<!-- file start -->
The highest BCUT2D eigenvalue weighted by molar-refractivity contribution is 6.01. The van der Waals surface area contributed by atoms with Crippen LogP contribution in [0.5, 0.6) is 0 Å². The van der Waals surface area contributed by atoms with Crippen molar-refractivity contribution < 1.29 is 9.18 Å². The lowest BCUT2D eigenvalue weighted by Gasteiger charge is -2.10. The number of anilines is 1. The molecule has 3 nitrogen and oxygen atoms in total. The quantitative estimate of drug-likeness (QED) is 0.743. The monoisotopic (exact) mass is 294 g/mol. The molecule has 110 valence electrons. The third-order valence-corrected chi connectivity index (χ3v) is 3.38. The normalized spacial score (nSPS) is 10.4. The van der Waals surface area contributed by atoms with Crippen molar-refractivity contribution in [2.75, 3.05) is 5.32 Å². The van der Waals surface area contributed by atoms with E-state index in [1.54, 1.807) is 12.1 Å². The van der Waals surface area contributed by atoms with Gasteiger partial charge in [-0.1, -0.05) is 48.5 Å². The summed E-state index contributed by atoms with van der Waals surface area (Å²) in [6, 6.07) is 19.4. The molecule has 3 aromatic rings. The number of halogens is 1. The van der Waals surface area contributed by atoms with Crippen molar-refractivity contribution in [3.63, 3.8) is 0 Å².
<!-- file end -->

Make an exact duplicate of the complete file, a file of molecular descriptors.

The highest BCUT2D eigenvalue weighted by molar-refractivity contribution is 6.01. The van der Waals surface area contributed by atoms with Crippen LogP contribution in [0.5, 0.6) is 0 Å². The van der Waals surface area contributed by atoms with Crippen molar-refractivity contribution < 1.29 is 9.18 Å². The lowest BCUT2D eigenvalue weighted by Gasteiger charge is -2.10. The number of anilines is 1. The molecule has 3 nitrogen and oxygen atoms in total. The quantitative estimate of drug-likeness (QED) is 0.743. The monoisotopic (exact) mass is 294 g/mol. The molecule has 110 valence electrons. The third-order valence-corrected chi connectivity index (χ3v) is 3.38. The normalized spacial score (nSPS) is 10.4. The van der Waals surface area contributed by atoms with Crippen molar-refractivity contribution in [2.75, 3.05) is 5.32 Å². The van der Waals surface area contributed by atoms with E-state index in [1.54, 1.807) is 12.1 Å². The van der Waals surface area contributed by atoms with Gasteiger partial charge in [-0.1, -0.05) is 48.5 Å². The summed E-state index contributed by atoms with van der Waals surface area (Å²) in [6, 6.07) is 19.4. The molecule has 3 aromatic rings. The number of halogens is 1. The van der Waals surface area contributed by atoms with Crippen molar-refractivity contribution in [3.63, 3.8) is 0 Å².